Waking up to the war in Balochistan – BBC

Attitudes are hardening in Pakistan’s restive Balochistan province against the government, but the state is now belatedly reaching out to the Baloch separatists. Writer Ahmed Rashid considers whether after years of civil war, talks could end the bloodshed.

It took an obscure United States congressman holding a controversial hearing in Washington on the civil war in Balochistan to awaken the conscience of the Pakistani government, military and public.

For years the civil war in Balochistan has either been forgotten by most Pakistanis or depicted as the forces of law and order battling Baloch tribesmen, who are described as “Indian agents”.

Just a few weeks ago, Interior Minister Rehman Malik even hinted that Israel and the US were supporting the Baloch separatists, while the army had totally ”Indianised” the Baloch problem.

On 23 February, Mr Malik did an about-face, saying that the government was withdrawing all cases against Baloch leaders living in exile and asking them to return home for talks. ”I will receive them in person,” he told journalists.

Don’t expect Baloch leaders to turn the other cheek at Mr Malik’s sudden shift – the Baloch have seen too many such U-turns before.

Brahamdagh Bugti, head of the separatist Baloch Republican Party and living in exile in Geneva, remains sceptical.

His grandfather Sardar Akbar Bugti, the head of the Bugti tribe, was killed in 2006 on the orders of former President Pervez Musharraf in a massive aerial bombardment, while his sister Zamur Domki and her 12-year old daughter were gunned down in Karachi in broad daylight just in late January – allegedly by government agents.

He told journalists last week: ”I have seen this all before… I am not an optimist.” Nevertheless, for the first time in years his face appeared on every Pakistani TV channel as he and other Baloch leaders gave interviews.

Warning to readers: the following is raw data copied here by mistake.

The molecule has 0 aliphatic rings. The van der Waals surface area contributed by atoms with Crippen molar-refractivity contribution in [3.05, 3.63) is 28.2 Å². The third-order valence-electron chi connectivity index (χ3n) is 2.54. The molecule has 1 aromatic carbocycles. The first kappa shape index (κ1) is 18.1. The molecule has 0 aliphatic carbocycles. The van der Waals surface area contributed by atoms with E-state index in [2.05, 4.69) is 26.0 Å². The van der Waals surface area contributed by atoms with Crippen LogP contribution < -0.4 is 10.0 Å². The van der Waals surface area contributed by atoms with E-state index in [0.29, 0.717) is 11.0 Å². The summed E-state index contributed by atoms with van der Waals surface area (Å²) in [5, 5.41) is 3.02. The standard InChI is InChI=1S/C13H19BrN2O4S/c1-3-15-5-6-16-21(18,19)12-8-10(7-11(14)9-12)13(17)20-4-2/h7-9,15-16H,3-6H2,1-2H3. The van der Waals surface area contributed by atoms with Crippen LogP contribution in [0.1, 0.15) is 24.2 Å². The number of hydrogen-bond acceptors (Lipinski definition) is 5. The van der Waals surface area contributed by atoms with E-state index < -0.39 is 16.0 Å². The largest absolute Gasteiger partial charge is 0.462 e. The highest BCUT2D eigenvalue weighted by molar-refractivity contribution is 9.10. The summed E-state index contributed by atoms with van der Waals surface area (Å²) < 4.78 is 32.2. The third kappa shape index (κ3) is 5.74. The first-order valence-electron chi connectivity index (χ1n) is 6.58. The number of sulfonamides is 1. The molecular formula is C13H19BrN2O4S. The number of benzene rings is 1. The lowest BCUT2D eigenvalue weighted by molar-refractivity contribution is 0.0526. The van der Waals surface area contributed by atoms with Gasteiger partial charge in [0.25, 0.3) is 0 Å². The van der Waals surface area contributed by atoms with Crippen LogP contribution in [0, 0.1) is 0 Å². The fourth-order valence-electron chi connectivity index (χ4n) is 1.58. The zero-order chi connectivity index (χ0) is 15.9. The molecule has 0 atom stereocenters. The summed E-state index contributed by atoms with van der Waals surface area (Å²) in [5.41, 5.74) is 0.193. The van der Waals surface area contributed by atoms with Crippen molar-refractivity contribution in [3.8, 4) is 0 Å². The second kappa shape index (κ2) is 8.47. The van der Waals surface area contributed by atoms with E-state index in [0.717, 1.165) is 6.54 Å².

Broken promises

The civil war has left thousands dead – including non-Baloch settlers killed by Baloch militants – and has gone on for the past nine years, but it hardly made the news in Pakistan, let alone abroad.

The fifth Baloch insurgency against the Pakistani state began in 2003 with small guerrilla attacks by autonomy-seeking Baloch groups, who over the years have become increasingly militant and separatist in ideology.

Attitudes are hardening in Pakistan’s restive Balochistan province against the government, but the state is now belatedly reaching out to the Baloch separatists. Writer Ahmed Rashid considers whether after years of civil war, talks could end the bloodshed.

It took an obscure United States congressman holding a controversial hearing in Washington on the civil war in Balochistan to awaken the conscience of the Pakistani government, military and public.

For years the civil war in Balochistan has either been forgotten by most Pakistanis or depicted as the forces of law and order battling Baloch tribesmen, who are described as “Indian agents”.

Just a few weeks ago, Interior Minister Rehman Malik even hinted that Israel and the US were supporting the Baloch separatists, while the army had totally ”Indianised” the Baloch problem.